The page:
President Joe Biden brought the United States back into the Paris Climate Agreement as one of his first acts in office. This is part of the new president’s efforts to address climate change by lowering greenhouse gas emissions and adopting new international rules to accomplish the Accord’s goals. But what is the Paris Climate Accord, and what does the deal do?
Paris Climate Accord: A Primer
In November 2015, the Paris Agreement was written in Le Bourget, France, as part of the United Nations Framework Convention on Climate Change. It was signed by 195 countries in April 2016 and went into effect in November of that year.
Each signatory is required to establish, plan, and report on the contributions it has made to the fight against global warming. There are no enforcement mechanisms in place, but members are encouraged to develop particular emissions targets by a specific date.
The Accord’s ultimate goal is to limit the increase in the global average temperature to below 3.6 degrees Fahrenheit (two degrees Celsius). To do this, officials hope to decrease emissions as quickly as possible.
Is It Working?
Developed countries had committed to spending $100 billion per year to the U.N.’s Green Climate Fund by 2020 and sending this level of funding to the climate fund each year until 2025. According to a Heritage Foundation study, following through on the commitments outlined at the beginning of the agreement would lead to enormous costs by 2035.
Analysts forecast that approximately 400,000 jobs would be lost, with about half being in manufacturing. They expect a total gross domestic product loss of more than $2.5 trillion. The conservative group adds:
“To make matters worse, the climate regulations encompassing the U.S. target may not even achieve the desired results and would require additional regulations. And that would just be the beginning. The Paris Agreement requires ever-increasing targets as time goes on, which would further increase the cost of compliance. These efforts would return us to the same costly and ineffective policies that the current administration is unwinding.”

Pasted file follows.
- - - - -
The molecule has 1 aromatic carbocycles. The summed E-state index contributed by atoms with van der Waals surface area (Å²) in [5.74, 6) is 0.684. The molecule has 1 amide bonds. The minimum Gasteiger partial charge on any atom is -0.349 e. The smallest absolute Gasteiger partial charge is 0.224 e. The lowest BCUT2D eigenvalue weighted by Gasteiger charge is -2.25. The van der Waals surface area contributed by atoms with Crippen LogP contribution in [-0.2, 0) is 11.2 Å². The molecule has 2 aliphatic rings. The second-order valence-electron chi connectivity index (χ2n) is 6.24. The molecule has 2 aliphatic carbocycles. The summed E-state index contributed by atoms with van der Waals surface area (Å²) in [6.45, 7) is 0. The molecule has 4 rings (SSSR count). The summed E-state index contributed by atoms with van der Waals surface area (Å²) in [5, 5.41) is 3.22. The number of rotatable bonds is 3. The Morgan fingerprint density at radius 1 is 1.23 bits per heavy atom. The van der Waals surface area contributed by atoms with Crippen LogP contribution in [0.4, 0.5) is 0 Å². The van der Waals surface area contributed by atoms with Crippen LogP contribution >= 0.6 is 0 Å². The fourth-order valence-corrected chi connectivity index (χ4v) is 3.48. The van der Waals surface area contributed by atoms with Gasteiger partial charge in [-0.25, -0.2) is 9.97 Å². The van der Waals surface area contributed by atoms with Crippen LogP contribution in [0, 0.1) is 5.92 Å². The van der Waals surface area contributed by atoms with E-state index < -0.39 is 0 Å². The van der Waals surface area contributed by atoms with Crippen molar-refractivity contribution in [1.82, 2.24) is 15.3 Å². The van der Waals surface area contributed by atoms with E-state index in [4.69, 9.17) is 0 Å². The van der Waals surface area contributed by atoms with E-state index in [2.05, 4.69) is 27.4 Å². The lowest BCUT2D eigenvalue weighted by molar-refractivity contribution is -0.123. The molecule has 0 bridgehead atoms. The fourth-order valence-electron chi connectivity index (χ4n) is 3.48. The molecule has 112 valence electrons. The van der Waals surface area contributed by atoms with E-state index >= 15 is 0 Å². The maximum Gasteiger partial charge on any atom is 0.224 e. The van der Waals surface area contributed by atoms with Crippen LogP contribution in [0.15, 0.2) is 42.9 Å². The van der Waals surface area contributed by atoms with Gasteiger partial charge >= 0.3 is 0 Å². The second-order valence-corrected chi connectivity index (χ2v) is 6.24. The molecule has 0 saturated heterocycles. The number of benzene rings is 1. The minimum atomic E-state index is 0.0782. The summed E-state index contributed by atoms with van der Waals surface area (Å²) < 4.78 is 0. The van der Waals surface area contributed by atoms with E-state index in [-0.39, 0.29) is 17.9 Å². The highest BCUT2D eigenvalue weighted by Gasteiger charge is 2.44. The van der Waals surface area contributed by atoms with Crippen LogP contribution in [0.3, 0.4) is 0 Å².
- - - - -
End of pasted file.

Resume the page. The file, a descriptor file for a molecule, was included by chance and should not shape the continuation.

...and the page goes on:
Judging by President Biden’s remarks about how critical the Paris Accord is, one might think signatories must at least be slashing greenhouse gas emissions and reaching full compliance. But they aren’t.
Despite exiting the agreement early on, America’s CO2 emissions have dropped to 30-year lows, and the country has outperformed its major counterparts by vast margins. China, the European Union, and Canada have seen increases in CO2 emissions, and Japan, the U.K., and Mexico have put only small dents on their pollution levels.
The War on Oil?
Could rejoining the Climate Accord, in addition to President Biden’s latest efforts to diminish the strength of the U.S. oil and gas sector, threaten America’s energy independence? In the last couple of years, the United States became a net export nation, no longer relying on foreign oil to fuel the world’s largest economy. One of the contributing factors for accomplishing this, according to industry observers, has been leaving the international pact. The energy sector is on the road to recovery in the aftermath of prices crashing below zero. It could be sometime before oil and gas companies endure the consequences of the agreement and other restrictions.